Last year, the DHS accelerated its rule making schedule to adopt proposed new regulations on the EB-5 regional center program in February of 2018. The new EB-5 regulations increase minimum investment amounts, centralize TEA designations at DHS and allow for certain EB-5 petitioners to retain their original priority date should they decide to re-file their EB-5 petition.
When an agency publishes a final rule, the rule is generally effective no less than thirty days after the date of publication in the Federal Register. If the rule is a “significant” or “major” rule, as defined by law, then the rule is required to have a 60-day delayed effective date. A “significant rule”, as defined by Executive Order 12866, is any regulatory action that is likely to result in a rule that may “have an annual effect on the economy of $100 million or more or adversely affect in a material way the economy, a sector of the economy, productivity, competition, jobs, the environment, public health or safety, or State, local, or tribal governments or communities.”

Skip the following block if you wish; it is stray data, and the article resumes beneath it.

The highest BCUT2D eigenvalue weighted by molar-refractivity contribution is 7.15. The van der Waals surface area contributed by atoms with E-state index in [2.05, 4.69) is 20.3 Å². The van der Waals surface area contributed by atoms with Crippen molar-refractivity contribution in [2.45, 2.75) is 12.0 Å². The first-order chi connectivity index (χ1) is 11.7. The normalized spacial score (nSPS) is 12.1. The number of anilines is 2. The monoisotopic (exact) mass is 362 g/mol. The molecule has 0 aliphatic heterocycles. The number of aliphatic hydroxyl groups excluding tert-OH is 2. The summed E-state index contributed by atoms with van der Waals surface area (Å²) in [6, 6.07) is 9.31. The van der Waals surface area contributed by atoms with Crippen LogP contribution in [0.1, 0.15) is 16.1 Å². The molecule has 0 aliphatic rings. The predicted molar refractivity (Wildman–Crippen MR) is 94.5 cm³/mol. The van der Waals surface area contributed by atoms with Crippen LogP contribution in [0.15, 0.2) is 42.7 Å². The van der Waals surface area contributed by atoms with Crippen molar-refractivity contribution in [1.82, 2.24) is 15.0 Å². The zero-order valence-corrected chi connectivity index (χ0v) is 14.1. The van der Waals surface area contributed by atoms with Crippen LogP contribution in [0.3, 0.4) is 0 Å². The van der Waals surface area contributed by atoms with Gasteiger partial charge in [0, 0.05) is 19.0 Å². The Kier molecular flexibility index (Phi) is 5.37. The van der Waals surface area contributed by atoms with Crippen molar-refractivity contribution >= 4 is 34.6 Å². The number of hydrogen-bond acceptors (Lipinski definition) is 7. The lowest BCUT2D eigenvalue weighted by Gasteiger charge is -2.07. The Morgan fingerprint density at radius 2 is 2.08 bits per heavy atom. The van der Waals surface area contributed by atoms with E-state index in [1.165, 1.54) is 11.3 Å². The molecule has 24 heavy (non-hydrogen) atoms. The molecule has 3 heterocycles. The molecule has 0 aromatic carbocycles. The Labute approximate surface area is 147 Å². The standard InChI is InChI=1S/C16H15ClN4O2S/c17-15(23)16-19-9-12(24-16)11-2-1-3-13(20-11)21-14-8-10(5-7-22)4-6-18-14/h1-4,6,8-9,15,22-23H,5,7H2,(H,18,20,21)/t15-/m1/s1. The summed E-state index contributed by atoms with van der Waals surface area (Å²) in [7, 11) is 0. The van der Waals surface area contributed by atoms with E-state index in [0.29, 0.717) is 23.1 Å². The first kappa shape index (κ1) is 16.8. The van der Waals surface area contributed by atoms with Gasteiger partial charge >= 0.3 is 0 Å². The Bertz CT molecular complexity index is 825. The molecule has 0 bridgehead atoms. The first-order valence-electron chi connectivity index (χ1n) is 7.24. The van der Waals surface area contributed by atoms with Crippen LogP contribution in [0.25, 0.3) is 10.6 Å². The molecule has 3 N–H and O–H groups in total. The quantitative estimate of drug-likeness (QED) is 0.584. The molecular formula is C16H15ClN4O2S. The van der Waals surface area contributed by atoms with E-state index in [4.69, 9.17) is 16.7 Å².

Based on the content of the new EB-5 regulation, it is likely that there will be a 60-day grace period if the final EB-5 regulation is actually published in February before the final regulation will take effect. This grace period may provide Congress with additional time to reach consensus on future reforms to the EB-5 Regional Center Program.